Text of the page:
Melissa is struggling with motherhood and trying not to lose her sense of self while Michael, though he loves Melissa dearly, can’t quite manage to stay faithful. Stephanie and Daniel are gloriously happy with their three children and their life together until Daniel’s father passes away and his grief throws them into disarray.
Cracks start forming as each relationship begins to disintegrate, becoming loveless over the years but are any of them brave enough to break away and start over or is it braver to stay and keep your family together?
Evans writes about identity, parenthood, sex, grief, friendship, marriage and love so intimately, her distinctive prose is one of the many many reasons you should read Ordinary People, a dazzling book like Girl, Woman, Other.
Cloud Atlas, by David Mitchell
Cloud Atlas ticks a lot of the boxes for those searching for their next novel like Girl, Woman, Other. There’s a myriad of characters all inextricably linked. It ruminates on deep topics like existence, one will to power, love, greed, identity, the future and reality. Overall it is an experimental, Booker Prize Shortlisted literary feat!
Electrifying and adventurous David Mitchell’s mile-a-minute novel spans decades, from seafaring pasts through to a chilling dystopian future and back again.
It starts with Adam Ewing journaling his journey from the Chatham Isles to his home in California in 1850, then to Belgium in 1931 to meet Robert Frobisher a bisexual composer, then to the 1970s with an investigative journalist on the brink of discovering the biggest story of her life and beyond.
As you read on you realise how all these seemingly unconnected characters connect with interlocking fates and souls that drift through time and through the pages of the book like clouds across the sky.
Each character’s story could form a credible narrative in their own right but linked together make Cloud Atlas a truly explosive read.
Home Fire, by Kamila Shamsie
Our next novel like Girl, Woman, Other is a modern reimagining of Sophocles’ tragedy Antigone using the plight and discrimination faced by British Muslims, it is the masterful Home Fire by Kamila Shamsie.
After too long spent raising her younger twin siblings — Aneeka and Parvaiz — following their mother’s untimely death, Isma is free.
She is finally able to do all the things she dreamed, including studying in America, yet she can’t stop worrying about Aneeka left behind in London or Parvaiz who disappeared to prove himself to the Jihadist father he never knew by joining ISIS.
When the son of a British Muslim diplomat enters Isma and Anneka’s lives he becomes both a chance at love and a possible salvation for their brother, but anyone who knows the fate of Antigone knows that this sadly will not be the case.
A compelling story of love and loyalty, Home Fire offers an eye-opening look at the life of Muslims living in Britain, a must read.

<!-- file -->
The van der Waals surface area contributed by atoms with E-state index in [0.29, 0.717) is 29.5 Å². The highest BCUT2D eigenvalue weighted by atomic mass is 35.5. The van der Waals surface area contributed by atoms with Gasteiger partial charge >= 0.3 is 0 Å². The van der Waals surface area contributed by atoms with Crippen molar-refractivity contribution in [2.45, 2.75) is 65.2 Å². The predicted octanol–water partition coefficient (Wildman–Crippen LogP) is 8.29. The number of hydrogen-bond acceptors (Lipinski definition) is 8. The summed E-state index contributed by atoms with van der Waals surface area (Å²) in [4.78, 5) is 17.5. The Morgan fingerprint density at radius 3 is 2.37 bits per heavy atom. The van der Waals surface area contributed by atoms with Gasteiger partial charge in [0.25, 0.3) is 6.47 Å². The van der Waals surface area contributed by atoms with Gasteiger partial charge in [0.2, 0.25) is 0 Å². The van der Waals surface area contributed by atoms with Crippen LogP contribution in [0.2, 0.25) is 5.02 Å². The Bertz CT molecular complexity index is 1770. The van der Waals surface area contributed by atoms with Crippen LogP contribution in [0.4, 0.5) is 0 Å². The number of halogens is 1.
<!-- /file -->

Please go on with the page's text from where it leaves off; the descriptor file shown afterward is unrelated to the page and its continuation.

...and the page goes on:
Grand Union, by Zadie Smith
If you liked Girl, Woman, Other for the the way it reads like twelve separate stories, then what better next book than a collection of short stories by one of the best writers and thinkers of our time, it is Zadie Smith’s Grand Union.
This collection reads across genres, perspectives and across history, the stories are funny, nuanced, thoughtful, chilling and explore important topics yet they aren’t opinionated nor do they read like a lecture.
In the story ‘Downtown,’ Smith dissects African-American history referencing events where Black men have been killed unnecessarily by police all while the Dr Christine Blasey-Ford and Brett Kavanaugh case plays out.
In ‘Big Week’ she makes you empathise with her disgraced police officer character even though he’s unlikable, revealing too much of himself and his past to those who ride in his Uber. In ‘Sentimental Education,’ forty-something mother Monica looks back over her sexual past ruminating on the many facets of desire and love.
Though technically short stories, (though a short story by Smith is anything but short), each one in Grand Union packs a punch and will leave you with plenty to think about as with anything Smith writes.
The Bastard of Istanbul, by Elif Shafak
Migration, feminism, sexism, secrets, religion, troubled histories and abuse are just some of the topics our next book like Girl, Woman, Other covers — it is The Bastard of Istanbul by Elif Shafak.
In discreet Turkish society, Shafak tackles the taboo as her novel opens with her nineteen-year-old unmarried character rushing through the streets of Istanbul trying to make her way to a clinic for an abortion. Fast forward twenty years and Asya Kazanci, the titular bastard, lives with her mother and three aunts, she is headstrong, intelligent, loves Johnny Cash and is eager to learn more about her father.
When her Armenian-American cousin Armanoush turns up on their doorstep one day, she and Asya become fast friends little realising they have a lot more in common than initially realised. As along with Armanoush’s shock arrival, familial secrets long since buried start to emerge.
Colourful, transportive, eye-opening, electric, haunting, bold, powerful, shocking are just some of the many words to describe The Bastard of Istanbul.
Books like Girl, Woman, Other challenge you, they challenge your literacy, your beliefs, your illusions they are compelling and quite rightly deserve the acclaim they receive.
Are you searching for more books similar to Girl, Woman, Other? Have any recommendations that didn’t make the list? Let us know in the comments!